- By comparison to what it could have been, it’s a miracle. By comparison to what it should have been, it’s a disaster.
That’s from George Monbiot.
Much of the concern related to the voluntary nature of the commitments and the lack of a compliance mechanism. Yet a massive signal has been sent to business and government everywhere. As Joe Romm reports:
- The agreement “sends a very powerful message to the business and investment community that the age of fossil fuels is ending,” explained the Union of Concerned Scientists’ Alden Meyer. Thus, “continued investments in high-carbon assets conflicts with their fiduciary responsibility.”
Clive Hamilton says the deal is both good and bad:
- It finally acknowledges that warming should be kept below 1.5°C, there will be five-yearly reviews (with exceptions), climate financing has been ramped up, the crippling formal division between rich and poor countries has been broken down and various other provisions have been resolved towards the good end of expectations.
It’s become clear that what is being achieved in the negotiating rooms is being trumped by what is happening outside. In the last fortnight I have witnessed the quite amazing shift among investors and “non-state actors” that signals a sea-change in climate action that now seems unstoppable. (This comes from someone with a well-founded reputation as a doomsayer).
But there is another question that can be asked: “Will the Paris Agreement be based firmly on the science and commit the parties to actions that will limit global warming to less than 2°C and preferably 1.5°C?” The answer to that is undoubtedly no.
The BBC summarises the key points:
- • To peak greenhouse gas emissions as soon as possible and achieve a balance between sources and sinks of greenhouse gases in the second half of this century
• To keep global temperature increase “well below” 2C (3.6F) and to pursue efforts to limit it to 1.5C
• To review progress every five years
• $100bn a year in climate finance for developing countries by 2020, with a commitment to further finance in the future.
Missing from the agreement was the issue of emissions from international shipping and air travel. In the too hard basket for now.
The BBC also quotes John Schellnhuber, Director of the Potsdam Institute for Climate Impact Research as saying “If agreed and implemented, this means bringing down greenhouse-gas emissions to net zero within a few decades.”
In truth it also means overshooting and negative emissions – taking carbon out of the air. At current rates our budget of remaining carbon for a 1.5°C scenario would be used up by about 2020.
Lenore Taylor tells of how the replacement of the word “should” in the final text with “shall” nearly blew the talks and caused telephone calls ricocheting around the world, with both Cuban president Raul Castro and US secretary of state John Kerry enlisted to call Nicaraguan president Daniel Ortega to ask him to get his climate negotiator to stand down.
Lenore Taylor’s piece is long and reflective. Her cynical optimist’s view:
- So I leave thinking the Paris agreement – for the first time setting expectations for all nations and for the world – might just be a strong enough signal to give real momentum towards slowing global warming despite the dysfunctional international process and the imperfect national promises and the arguments over detail that will continue interminably at such conferences.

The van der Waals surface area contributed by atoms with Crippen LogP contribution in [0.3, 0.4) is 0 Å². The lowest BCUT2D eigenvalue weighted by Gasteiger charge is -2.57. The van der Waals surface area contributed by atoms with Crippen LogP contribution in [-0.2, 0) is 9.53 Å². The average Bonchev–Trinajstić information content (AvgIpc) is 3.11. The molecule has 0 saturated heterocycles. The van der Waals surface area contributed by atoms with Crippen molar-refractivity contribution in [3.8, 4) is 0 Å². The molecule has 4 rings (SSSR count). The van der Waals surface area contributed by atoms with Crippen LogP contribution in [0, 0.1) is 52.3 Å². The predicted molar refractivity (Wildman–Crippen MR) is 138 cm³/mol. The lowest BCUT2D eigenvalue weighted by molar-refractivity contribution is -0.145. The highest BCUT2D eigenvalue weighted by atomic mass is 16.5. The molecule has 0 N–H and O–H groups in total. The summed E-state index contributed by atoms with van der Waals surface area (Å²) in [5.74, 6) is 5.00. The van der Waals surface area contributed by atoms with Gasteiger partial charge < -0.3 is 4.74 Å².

So much is happening on such a broad front that there will be nowhere to hide. That includes the Australian government.
Julie Bishop said the landmark agreement represented “flexibility for us to do more”. Turnbull, of course, is currently wedged by promises he made when scheming for power. Australia plans to use accounting tricks and sleight of hand to achieve its 2020 targets – using 2005 as a high base year, counting leftover credits from the Kyoto deal, probably buying cheap international credits and fiddling with the Direct Action’s “safeguard mechanisms”.
James Chessell says Paris accord will give Turnbull some cover to make three obvious changes, particularly after a scheduled review of Direct Action takes place in 2017.
The first is to upgrade the targets for 2030, currently set at 26 to 28% of 2005 levels.
Secondly, we wcould move to a more market-based approach by toughening Direct Action’s safeguards mechanism designed to reduce carbon emissions from big companies, and allowing them to buy cheap international credits.
Third, the rhetoric could change. This appears to be happening already.
- The overwhelming impression at these talks – amongst observers, environmental groups, and even among the heavily represented business lobby – is that the Australian government still does not understand the enormity of what has been proposed, and agreed to, at these talks.
For the planet I agree with Thom Mitchell at New Matilda that the Paris deal signals not how far we’ve come, but how far we have to go and how quickly we must act. Just four months ago I said that 1.5°C looked politically beyond us. Now it’s up there in lights. Something momentous appears to have happened at Paris – perhaps an apprehension of crisis that produces real change.
I’ve been saying for at least two years that we should target zero net emissions by 2030 and then draw down emissions to achieve 350 CO2e ppm by 2050. And I’ve been warning about the folly of two degrees. I’m starting to feel vindicated.
Carbon Brief – Scientists discuss the 1.5C limit to global temperature rise
The Conversation – Paris climate talks
Sara Phillips – Paris climate accord: The real work has just begun
Giles Parkinson – Historic and ambitious climate deal signals end of fossil fuel era
Giles Parkinson – Lomborg legacy: Why Turnbull Coalition still doesn’t get it
Giles Parkinson – Hidden gem in Paris deal condemns coal to early demise
Australian-German Climate and Energy College – Facts4COP21: Paris Agreement includes ambitious long-term goal